The Egyptian Collection was able to move into a museum especially build for it in 1850 - the'Neues Museum', located on the Museums Island.
The collection grew in the following years due to purchases, gifts and excavations. The most important excavation took place in the years 1911 to 1914 in Amarna, the finds of which greatly enhanced the collection.
Second World War
The second World War had dire consequences for the collection. The 'Neues Museum' was much damaged and many objects were burned. The remaining objects of the collection were transferred to different parts of the city for safe keeping; after the war this resulted in the division of the collection in two parts.
The objects which were returned from Russia to Berlin, after the war, were placed in the Bode Museum on the Museums Island. There the exhibition focused on culture and religion. Large size reliefs from the pyramid temples, mastabas and colossal statues of kings and gods as well as coffins masks and mummies introduced the visitors to the religious believes and world comprehension of the ancient Egyptians
The Papyrus Collection presented not only the classical ancient Egyptian literature such as the Book of the Dead but also Christian and Arabic literature.
The objects which were returned to West Berlin after the war received a permanent home in 1967 after the renovation of the house of the royal guards (Stüler building) in Charlottenburg across the street from the castle.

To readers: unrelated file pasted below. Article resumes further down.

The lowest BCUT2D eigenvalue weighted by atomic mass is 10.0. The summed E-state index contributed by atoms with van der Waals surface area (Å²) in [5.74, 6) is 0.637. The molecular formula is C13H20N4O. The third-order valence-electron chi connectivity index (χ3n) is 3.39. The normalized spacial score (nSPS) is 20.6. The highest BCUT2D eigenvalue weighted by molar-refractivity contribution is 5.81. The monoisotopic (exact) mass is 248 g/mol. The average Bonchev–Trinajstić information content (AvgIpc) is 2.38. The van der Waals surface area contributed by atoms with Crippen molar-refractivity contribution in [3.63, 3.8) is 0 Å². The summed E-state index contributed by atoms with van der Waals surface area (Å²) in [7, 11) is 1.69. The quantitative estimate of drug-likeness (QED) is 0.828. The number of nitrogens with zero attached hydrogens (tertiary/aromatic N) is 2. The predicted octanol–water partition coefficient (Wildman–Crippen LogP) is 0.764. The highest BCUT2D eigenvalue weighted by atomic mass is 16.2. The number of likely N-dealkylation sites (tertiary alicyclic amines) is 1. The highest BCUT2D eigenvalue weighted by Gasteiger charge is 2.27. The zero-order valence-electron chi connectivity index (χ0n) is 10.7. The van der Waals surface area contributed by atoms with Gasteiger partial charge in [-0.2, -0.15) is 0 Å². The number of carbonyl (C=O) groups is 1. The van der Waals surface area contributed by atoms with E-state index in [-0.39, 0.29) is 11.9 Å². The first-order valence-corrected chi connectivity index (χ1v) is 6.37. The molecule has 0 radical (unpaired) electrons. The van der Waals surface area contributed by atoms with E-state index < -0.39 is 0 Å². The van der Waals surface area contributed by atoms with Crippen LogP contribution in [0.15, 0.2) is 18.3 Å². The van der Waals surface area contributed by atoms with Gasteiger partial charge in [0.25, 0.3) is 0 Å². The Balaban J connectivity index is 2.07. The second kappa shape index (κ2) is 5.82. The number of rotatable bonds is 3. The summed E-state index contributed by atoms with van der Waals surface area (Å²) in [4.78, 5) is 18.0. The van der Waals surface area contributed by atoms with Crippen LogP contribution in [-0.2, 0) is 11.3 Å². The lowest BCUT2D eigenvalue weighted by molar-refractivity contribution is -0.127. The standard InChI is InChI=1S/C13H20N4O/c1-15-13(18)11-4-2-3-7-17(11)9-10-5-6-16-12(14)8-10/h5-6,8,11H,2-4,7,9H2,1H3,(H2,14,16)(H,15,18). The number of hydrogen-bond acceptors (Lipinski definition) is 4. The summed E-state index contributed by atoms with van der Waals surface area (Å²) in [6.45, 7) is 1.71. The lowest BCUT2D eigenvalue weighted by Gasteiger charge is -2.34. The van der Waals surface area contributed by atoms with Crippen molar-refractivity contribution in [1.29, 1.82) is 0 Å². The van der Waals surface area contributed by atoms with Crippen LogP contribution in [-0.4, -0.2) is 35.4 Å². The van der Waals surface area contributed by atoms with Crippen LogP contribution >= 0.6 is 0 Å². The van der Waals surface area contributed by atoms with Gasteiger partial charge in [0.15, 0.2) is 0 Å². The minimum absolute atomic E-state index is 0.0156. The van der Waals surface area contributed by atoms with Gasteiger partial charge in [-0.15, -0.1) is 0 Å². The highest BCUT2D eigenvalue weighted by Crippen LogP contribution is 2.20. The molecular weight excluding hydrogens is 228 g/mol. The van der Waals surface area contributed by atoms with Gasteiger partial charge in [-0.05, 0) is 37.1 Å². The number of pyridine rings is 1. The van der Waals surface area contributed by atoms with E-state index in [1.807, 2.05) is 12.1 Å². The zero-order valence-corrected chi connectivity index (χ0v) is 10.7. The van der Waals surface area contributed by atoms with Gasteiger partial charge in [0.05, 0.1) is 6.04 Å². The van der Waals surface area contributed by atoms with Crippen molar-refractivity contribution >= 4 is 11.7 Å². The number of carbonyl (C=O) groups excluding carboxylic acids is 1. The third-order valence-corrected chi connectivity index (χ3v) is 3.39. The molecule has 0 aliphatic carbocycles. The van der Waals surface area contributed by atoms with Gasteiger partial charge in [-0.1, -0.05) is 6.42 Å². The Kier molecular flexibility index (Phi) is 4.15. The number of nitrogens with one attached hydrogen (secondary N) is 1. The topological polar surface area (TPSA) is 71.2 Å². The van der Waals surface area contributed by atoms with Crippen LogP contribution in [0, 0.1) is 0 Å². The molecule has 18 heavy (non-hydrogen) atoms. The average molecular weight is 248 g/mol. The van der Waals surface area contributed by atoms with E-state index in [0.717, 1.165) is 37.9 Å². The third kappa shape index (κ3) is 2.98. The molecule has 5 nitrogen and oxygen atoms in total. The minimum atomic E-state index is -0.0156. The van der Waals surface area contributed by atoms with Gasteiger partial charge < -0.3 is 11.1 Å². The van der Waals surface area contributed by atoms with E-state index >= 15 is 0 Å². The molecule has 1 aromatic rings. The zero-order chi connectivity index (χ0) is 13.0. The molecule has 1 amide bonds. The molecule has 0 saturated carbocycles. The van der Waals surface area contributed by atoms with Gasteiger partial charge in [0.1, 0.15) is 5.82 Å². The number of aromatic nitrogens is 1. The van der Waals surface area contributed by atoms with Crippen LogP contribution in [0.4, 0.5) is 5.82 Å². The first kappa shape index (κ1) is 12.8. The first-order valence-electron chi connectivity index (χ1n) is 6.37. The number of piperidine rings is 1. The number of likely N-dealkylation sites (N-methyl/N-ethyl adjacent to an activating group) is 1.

Before this date, the bust of Nefertiti and some other important objects had been exhibited in the Art Museum in Dahlem.
Through the renovation of the Marstall in the 1970's enough space was created for the relief blocks of the monumental gate of the Kalabsha Temple which arrived in 1977.The blocks were given as a present by the Republic of Egypt to Germany for the participation of the German archaeological institute in the salvage of monuments during the building of the Aswan Dam.
After the organisational reunion of all the state museums under the umbrella of the Foundation of Prussian Cultural Heritage the Egyptian Museum, at first, continued operation at both locations. The exhibition concepts where adjusted: in Charlottenburg the Amarna art collection was the centre of the exhibition whereas in the Bode Museum religion and cultural history as well as the papyrus collection were the main themes.
Due to necessary renovations the Bode museum was closed in 1998 and many of the larger Egyptian objects were removed to storage magazines. Only some few of the objects were able to be of integrated into the exhibition in Charlottenburg.
The fieldwork of the Egyptian museum was taken up again 80 years after the excavations in Amarna
In 1995 , financed by the German Research foundation and by the Society for the Promotion of the Egyptian Museum Berlin excavation were begun in Naga in the North-Sudan. The project concentrates especially on the monumental temple of Amun and the small Hathor chapel, both of which are being excavated and restored.
At the end of Feb. 2005, due to renovation and rehabilitation work at the Stüler building in Charlottenburg the Egyptian Museum was closed and reopened in August after the move to the Museum Island into the 'Alte Museum'.
The move was financed by the board of trustees of the Museum Island. There the Egyptian Museum presented itself until its final move in 2009 back to its original location in the 'Neue Museum' with a new exhibition concept and design.